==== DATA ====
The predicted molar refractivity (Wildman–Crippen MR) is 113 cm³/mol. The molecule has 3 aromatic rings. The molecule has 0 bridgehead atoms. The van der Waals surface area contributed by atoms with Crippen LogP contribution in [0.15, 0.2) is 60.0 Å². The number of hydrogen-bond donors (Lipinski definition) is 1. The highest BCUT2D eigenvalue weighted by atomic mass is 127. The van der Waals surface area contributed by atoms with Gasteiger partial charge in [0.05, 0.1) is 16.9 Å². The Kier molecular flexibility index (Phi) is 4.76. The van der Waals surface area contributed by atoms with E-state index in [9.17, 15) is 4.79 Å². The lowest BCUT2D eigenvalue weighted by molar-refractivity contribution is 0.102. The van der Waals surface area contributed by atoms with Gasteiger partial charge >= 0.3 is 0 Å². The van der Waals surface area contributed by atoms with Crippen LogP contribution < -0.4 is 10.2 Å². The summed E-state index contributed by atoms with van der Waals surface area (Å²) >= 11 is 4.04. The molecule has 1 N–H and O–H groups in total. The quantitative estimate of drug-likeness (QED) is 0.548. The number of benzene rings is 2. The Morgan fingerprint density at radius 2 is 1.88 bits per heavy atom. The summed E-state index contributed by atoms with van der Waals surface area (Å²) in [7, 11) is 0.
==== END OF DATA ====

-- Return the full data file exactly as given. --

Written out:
The predicted molar refractivity (Wildman–Crippen MR) is 113 cm³/mol. The molecule has 3 aromatic rings. The molecule has 0 bridgehead atoms. The van der Waals surface area contributed by atoms with Crippen LogP contribution in [0.15, 0.2) is 60.0 Å². The number of hydrogen-bond donors (Lipinski definition) is 1. The highest BCUT2D eigenvalue weighted by atomic mass is 127. The van der Waals surface area contributed by atoms with Gasteiger partial charge in [0.05, 0.1) is 16.9 Å². The Kier molecular flexibility index (Phi) is 4.76. The van der Waals surface area contributed by atoms with E-state index in [9.17, 15) is 4.79 Å². The lowest BCUT2D eigenvalue weighted by molar-refractivity contribution is 0.102. The van der Waals surface area contributed by atoms with Gasteiger partial charge >= 0.3 is 0 Å². The van der Waals surface area contributed by atoms with Crippen LogP contribution < -0.4 is 10.2 Å². The summed E-state index contributed by atoms with van der Waals surface area (Å²) >= 11 is 4.04. The molecule has 1 N–H and O–H groups in total. The quantitative estimate of drug-likeness (QED) is 0.548. The number of benzene rings is 2. The Morgan fingerprint density at radius 2 is 1.88 bits per heavy atom. The summed E-state index contributed by atoms with van der Waals surface area (Å²) in [7, 11) is 0.